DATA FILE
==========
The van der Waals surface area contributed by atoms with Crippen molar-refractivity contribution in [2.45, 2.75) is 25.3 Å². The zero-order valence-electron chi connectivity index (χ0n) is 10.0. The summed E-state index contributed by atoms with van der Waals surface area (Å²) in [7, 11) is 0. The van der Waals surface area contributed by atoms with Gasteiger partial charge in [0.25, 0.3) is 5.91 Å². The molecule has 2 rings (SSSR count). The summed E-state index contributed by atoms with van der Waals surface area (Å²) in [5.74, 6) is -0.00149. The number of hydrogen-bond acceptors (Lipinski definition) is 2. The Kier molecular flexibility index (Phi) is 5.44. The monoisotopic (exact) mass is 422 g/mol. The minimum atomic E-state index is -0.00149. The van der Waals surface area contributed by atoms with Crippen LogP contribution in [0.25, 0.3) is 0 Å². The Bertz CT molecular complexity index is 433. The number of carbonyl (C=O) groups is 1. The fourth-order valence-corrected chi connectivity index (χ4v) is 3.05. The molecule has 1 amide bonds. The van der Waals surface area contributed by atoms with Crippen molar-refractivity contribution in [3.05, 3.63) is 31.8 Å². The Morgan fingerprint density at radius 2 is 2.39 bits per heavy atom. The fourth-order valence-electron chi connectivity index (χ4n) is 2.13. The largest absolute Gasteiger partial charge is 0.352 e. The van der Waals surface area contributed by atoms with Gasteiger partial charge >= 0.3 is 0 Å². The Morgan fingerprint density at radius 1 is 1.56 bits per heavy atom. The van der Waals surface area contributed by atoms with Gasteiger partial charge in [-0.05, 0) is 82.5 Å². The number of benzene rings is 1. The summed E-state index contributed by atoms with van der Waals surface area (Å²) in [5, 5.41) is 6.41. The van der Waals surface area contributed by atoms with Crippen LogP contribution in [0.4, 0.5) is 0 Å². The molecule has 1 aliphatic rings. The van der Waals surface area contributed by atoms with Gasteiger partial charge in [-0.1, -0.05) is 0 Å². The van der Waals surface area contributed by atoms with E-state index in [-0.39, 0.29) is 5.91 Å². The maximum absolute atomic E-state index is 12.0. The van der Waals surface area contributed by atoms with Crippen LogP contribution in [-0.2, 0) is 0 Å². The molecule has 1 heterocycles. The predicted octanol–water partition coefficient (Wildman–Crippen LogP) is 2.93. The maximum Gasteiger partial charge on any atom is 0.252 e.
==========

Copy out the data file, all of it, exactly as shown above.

The van der Waals surface area contributed by atoms with Crippen molar-refractivity contribution in [2.45, 2.75) is 25.3 Å². The zero-order valence-electron chi connectivity index (χ0n) is 10.0. The summed E-state index contributed by atoms with van der Waals surface area (Å²) in [7, 11) is 0. The van der Waals surface area contributed by atoms with Gasteiger partial charge in [0.25, 0.3) is 5.91 Å². The molecule has 2 rings (SSSR count). The summed E-state index contributed by atoms with van der Waals surface area (Å²) in [5.74, 6) is -0.00149. The number of hydrogen-bond acceptors (Lipinski definition) is 2. The Kier molecular flexibility index (Phi) is 5.44. The monoisotopic (exact) mass is 422 g/mol. The minimum atomic E-state index is -0.00149. The van der Waals surface area contributed by atoms with Crippen LogP contribution in [0.25, 0.3) is 0 Å². The Bertz CT molecular complexity index is 433. The number of carbonyl (C=O) groups is 1. The fourth-order valence-corrected chi connectivity index (χ4v) is 3.05. The molecule has 1 amide bonds. The van der Waals surface area contributed by atoms with Crippen molar-refractivity contribution in [3.05, 3.63) is 31.8 Å². The Morgan fingerprint density at radius 2 is 2.39 bits per heavy atom. The fourth-order valence-electron chi connectivity index (χ4n) is 2.13. The largest absolute Gasteiger partial charge is 0.352 e. The van der Waals surface area contributed by atoms with Gasteiger partial charge >= 0.3 is 0 Å². The Morgan fingerprint density at radius 1 is 1.56 bits per heavy atom. The van der Waals surface area contributed by atoms with Gasteiger partial charge in [-0.05, 0) is 82.5 Å². The number of benzene rings is 1. The summed E-state index contributed by atoms with van der Waals surface area (Å²) in [5, 5.41) is 6.41. The van der Waals surface area contributed by atoms with Crippen LogP contribution in [0.4, 0.5) is 0 Å². The molecule has 1 aliphatic rings. The van der Waals surface area contributed by atoms with Gasteiger partial charge in [-0.1, -0.05) is 0 Å². The van der Waals surface area contributed by atoms with E-state index in [-0.39, 0.29) is 5.91 Å². The maximum absolute atomic E-state index is 12.0. The van der Waals surface area contributed by atoms with Crippen LogP contribution in [-0.2, 0) is 0 Å². The molecule has 1 heterocycles. The predicted octanol–water partition coefficient (Wildman–Crippen LogP) is 2.93. The maximum Gasteiger partial charge on any atom is 0.252 e.